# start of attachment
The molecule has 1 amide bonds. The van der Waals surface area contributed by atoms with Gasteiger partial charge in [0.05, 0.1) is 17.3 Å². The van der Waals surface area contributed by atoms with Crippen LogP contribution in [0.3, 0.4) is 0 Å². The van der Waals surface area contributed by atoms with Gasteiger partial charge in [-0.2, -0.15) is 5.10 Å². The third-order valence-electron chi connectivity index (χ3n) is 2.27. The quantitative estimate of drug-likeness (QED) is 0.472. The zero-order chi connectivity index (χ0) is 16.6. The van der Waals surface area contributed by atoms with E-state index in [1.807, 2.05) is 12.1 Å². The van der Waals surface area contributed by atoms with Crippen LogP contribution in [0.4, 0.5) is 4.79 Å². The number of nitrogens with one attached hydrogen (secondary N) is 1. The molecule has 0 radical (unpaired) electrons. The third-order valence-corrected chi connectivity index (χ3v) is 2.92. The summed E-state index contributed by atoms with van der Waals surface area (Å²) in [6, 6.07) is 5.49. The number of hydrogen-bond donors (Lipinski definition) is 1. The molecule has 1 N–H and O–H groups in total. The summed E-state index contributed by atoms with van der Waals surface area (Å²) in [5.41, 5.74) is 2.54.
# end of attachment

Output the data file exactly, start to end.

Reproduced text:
The molecule has 1 amide bonds. The van der Waals surface area contributed by atoms with Gasteiger partial charge in [0.05, 0.1) is 17.3 Å². The van der Waals surface area contributed by atoms with Crippen LogP contribution in [0.3, 0.4) is 0 Å². The van der Waals surface area contributed by atoms with Gasteiger partial charge in [-0.2, -0.15) is 5.10 Å². The third-order valence-electron chi connectivity index (χ3n) is 2.27. The quantitative estimate of drug-likeness (QED) is 0.472. The zero-order chi connectivity index (χ0) is 16.6. The van der Waals surface area contributed by atoms with E-state index in [1.807, 2.05) is 12.1 Å². The van der Waals surface area contributed by atoms with Crippen LogP contribution in [0.4, 0.5) is 4.79 Å². The number of nitrogens with one attached hydrogen (secondary N) is 1. The molecule has 0 radical (unpaired) electrons. The third-order valence-corrected chi connectivity index (χ3v) is 2.92. The summed E-state index contributed by atoms with van der Waals surface area (Å²) in [6, 6.07) is 5.49. The number of hydrogen-bond donors (Lipinski definition) is 1. The molecule has 1 N–H and O–H groups in total. The summed E-state index contributed by atoms with van der Waals surface area (Å²) in [5.41, 5.74) is 2.54.